Todd Hultman

DTN Lead Analyst

Todd Hultman is a DTN grain market analyst, and has worked in the commodity futures industry since 1985.

 

Todd began his career as a broker with Delta Futures Group in Omaha, where he relied on DTN's news and market quotes. In 1997, he left the brokerage business with a desire to spend more time researching the futures markets and educating others. The move led to the creation of an online educational resource for futures traders. That same strong interest to research and teach brought a Todd to DTN where he enjoys commenting on the grain markets. Todd is a 1981 graduate of the University of Nebraska at Omaha and has lived in the Omaha area for most of his life.

Recent Blogs by Author

More From This Author

  • As of Nov. 3, U.S. corn export commitments total 580 million bushels in 2022-23, the slowest start for this time of year in three years. As the nine previous years show above, corn sales don't typically follow predictable lines, but often unfold in erratic spurts with December to June representing the more active period. (DTN ProphetX chart by Todd Hultman)

    Todd's Take

    Many are questioning USDA's decision to keep their estimate of U.S. corn exports unchanged in November as early sales in 2022-23 are off to a pathetic start. Given the context of this year's...

  • Farming has come a long way in the past couple hundred years, thanks largely to inputs that rely heavily on carbon fuels. Finding new alternatives, while feeding a growing world population that is soon to exceed 8 billion, presents big challenges ahead. (Public domain photo)

    Todd's Take

    The world's population is growing and the push is on to minimize the use of carbon-based fuels. Standards of living have never been so good, but can we perpetuate the miracles that got us here?

  • (urfinguss, Getty Images)

    Inside the Market

    The world's population will reach 8 billion in November, which means increased food production when current methods rely heavily on fossil fuels that many contend need to be reduced, all while there is a shrinking share of farmers.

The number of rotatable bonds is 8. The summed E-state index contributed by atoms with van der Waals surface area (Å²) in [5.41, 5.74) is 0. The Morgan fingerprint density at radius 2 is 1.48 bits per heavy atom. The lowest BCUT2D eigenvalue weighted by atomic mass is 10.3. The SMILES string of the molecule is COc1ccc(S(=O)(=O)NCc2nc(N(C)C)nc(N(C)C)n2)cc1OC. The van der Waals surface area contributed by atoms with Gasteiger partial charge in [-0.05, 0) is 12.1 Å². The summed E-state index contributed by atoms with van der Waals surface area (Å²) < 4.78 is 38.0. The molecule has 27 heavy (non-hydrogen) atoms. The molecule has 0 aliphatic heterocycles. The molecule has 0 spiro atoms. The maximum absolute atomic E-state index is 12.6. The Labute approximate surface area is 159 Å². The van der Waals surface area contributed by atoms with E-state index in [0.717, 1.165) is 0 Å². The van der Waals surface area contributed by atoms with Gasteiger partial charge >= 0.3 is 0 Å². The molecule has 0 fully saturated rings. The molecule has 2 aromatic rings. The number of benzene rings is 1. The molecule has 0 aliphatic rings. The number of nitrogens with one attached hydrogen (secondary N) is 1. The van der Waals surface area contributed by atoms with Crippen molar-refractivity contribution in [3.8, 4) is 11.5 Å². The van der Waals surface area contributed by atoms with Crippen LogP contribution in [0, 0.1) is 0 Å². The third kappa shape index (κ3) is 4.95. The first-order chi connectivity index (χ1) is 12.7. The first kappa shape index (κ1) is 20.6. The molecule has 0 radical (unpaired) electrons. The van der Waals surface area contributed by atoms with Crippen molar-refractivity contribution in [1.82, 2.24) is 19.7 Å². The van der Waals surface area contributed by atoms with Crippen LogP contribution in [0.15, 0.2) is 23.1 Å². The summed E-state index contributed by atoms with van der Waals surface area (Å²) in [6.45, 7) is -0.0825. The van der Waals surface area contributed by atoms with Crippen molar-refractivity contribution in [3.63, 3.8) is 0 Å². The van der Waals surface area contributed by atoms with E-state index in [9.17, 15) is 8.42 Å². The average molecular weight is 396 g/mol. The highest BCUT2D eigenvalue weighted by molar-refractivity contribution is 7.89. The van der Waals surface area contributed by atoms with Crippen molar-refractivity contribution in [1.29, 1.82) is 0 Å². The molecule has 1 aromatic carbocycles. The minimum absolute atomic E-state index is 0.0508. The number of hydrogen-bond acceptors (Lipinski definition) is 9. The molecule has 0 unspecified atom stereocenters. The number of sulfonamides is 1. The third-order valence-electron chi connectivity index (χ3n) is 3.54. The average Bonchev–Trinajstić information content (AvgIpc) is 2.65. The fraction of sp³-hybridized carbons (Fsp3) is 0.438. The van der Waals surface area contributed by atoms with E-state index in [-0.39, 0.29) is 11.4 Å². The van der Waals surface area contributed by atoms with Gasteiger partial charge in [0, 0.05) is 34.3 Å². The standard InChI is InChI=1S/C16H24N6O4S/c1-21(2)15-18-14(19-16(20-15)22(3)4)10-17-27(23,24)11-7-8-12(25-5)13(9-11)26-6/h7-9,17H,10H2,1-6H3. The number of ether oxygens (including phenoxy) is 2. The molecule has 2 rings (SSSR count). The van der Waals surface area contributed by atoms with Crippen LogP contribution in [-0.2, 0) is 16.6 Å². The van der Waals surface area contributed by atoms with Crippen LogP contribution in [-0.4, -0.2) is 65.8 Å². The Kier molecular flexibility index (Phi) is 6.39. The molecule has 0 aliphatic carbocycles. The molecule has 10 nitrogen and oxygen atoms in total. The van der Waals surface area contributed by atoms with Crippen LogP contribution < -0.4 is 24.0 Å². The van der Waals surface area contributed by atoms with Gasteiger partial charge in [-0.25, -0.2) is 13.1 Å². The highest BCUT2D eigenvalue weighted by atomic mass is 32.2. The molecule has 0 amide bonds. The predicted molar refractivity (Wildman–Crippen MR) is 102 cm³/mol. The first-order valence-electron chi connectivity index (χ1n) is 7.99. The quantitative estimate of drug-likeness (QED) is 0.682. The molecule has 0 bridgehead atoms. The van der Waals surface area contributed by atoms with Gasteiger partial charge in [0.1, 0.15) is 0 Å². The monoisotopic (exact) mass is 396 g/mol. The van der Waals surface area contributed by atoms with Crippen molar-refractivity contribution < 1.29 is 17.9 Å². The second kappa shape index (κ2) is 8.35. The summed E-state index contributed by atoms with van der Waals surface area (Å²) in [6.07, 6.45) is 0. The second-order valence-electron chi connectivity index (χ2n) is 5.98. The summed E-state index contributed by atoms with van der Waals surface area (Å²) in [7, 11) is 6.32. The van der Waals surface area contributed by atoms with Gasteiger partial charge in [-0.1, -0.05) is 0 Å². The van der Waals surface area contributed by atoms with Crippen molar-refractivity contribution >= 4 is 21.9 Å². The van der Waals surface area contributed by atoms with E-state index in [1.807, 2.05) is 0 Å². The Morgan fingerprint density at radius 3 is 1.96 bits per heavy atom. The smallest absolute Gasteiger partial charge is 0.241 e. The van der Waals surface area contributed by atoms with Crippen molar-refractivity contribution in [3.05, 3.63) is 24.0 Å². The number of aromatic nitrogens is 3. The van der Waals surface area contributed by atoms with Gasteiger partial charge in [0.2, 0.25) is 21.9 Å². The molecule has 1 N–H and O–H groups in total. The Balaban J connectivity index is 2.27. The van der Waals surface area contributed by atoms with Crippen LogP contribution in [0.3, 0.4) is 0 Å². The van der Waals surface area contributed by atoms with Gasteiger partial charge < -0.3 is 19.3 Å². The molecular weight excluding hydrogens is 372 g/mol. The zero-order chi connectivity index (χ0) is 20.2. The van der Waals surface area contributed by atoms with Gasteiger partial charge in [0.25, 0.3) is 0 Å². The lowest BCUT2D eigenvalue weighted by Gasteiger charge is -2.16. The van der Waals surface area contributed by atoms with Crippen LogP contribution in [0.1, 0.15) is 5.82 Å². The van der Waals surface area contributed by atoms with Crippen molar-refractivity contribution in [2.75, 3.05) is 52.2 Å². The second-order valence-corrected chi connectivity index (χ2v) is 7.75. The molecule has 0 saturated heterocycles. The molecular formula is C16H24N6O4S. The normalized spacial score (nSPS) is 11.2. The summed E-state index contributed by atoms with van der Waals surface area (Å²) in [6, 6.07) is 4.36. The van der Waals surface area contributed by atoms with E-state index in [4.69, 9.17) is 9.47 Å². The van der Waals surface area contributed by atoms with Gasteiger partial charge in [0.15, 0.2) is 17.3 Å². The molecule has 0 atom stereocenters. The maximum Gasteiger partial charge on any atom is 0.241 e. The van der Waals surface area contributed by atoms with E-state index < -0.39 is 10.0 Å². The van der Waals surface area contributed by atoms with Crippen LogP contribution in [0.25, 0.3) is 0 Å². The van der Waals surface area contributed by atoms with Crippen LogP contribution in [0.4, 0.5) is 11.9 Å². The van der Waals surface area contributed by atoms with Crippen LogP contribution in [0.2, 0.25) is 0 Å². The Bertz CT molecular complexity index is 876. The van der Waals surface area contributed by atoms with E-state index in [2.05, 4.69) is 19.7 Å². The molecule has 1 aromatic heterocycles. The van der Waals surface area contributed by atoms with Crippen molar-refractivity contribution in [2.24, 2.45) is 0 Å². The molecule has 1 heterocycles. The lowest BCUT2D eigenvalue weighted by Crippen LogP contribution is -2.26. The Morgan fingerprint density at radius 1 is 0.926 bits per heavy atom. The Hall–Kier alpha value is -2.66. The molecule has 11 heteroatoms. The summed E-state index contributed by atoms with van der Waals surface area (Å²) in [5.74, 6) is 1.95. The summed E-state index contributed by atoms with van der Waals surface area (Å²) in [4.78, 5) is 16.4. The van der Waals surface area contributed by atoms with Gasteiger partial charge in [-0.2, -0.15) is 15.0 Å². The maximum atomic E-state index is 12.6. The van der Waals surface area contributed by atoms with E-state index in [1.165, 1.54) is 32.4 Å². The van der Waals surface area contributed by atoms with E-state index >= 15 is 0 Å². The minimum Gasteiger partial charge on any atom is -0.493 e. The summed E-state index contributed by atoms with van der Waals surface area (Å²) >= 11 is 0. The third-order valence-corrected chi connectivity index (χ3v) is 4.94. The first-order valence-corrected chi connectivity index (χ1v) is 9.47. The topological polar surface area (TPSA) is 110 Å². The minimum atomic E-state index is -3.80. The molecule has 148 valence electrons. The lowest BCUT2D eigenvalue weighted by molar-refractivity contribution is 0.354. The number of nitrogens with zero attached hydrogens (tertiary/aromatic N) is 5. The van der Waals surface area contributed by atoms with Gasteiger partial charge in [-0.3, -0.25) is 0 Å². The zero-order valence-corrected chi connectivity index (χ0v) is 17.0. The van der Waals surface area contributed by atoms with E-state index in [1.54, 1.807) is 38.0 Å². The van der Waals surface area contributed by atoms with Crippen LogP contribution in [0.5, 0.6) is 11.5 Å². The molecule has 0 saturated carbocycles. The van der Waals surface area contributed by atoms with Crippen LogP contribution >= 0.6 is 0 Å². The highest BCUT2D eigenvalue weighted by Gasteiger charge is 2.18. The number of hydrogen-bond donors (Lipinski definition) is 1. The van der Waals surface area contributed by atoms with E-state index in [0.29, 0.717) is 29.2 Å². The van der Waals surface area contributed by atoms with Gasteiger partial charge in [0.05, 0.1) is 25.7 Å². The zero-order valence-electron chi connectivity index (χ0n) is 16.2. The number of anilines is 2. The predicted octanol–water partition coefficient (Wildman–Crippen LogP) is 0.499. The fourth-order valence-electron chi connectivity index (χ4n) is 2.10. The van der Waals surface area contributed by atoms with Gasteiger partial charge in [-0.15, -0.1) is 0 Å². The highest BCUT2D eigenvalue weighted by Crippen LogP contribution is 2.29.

• If USDA is correct and the weather cooperates, Brazil will harvest 5.58 billion bushels of soybeans in 2023, the 10th time the country has produced a record soybean crop since 2010. (DTN ProphetX chart by Todd Hultman).

    Todd's Take

    Brazil's soybean crop isn't even half planted yet and traders are already concerned about its bearish impact on future prices. We have seen this before.

  • Despite numerous outside market concerns scaring traders, prices for the two main feed ingredients, corn and soybean meal have remained well-supported this summer and fall, even during harvest. (DTN ProphetX chart by Todd Hultman)

    Todd's Take

    A hawkish Fed, tight supplies of crops, widespread drought and a megalomaniacal Russian President are tugging crop prices in different directions. How will this movie turn out?

  • USDA will release its latest Crop Production and World Agricultural Supply and Demand Estimates (WASDE) reports on Wednesday, Oct. 12. (USDA logo)

    USDA Reports Preview

    What to expect from USDA's October Crop Production and World Agricultural Supply and Demand Estimates (WASDE) reports, which will be released on Wednesday, Oct. 12.

  • (Brent Warren)

    Inside the Market

    The five years of doing the DTN Digital Yield Tour has been a learning process, and the yield estimates appear to be getting more accurate.

  • USDA will release its latest Crop Production and World Agricultural Supply and Demand Estimates (WASDE) reports on Monday, Sept. 12. (USDA logo)

    USDA Reports Preview

    What to expect from USDA's September Crop Production and World Agricultural Supply and Demand Estimates (WASDE) reports, which will be released on Monday, Sept. 12.

  • From 2014 to early 2020, spot corn prices were well contained, trading between $3 and $4.50 a bushel, while the ending corn surplus remained stable, near 2 billion bushels. Today's corn supplies are much tighter and prices are more volatile, which is a more chaotic environment with a cluster of impediments to production that are not going away easily. (DTN ProphetX chart by Todd Hultman)

    Todd's Take

    In the early 1960s, a gifted mathematician on his way to creating a new form of geometry turned his attention to cotton prices and financial markets. Several decades later, his observations remain as relevant as ever.

  • (Barry Falkner)

    Inside the Market

    What would we do if missiles rained down on the U.S.? Where would we get food and basic necessities? Now think about Ukraine.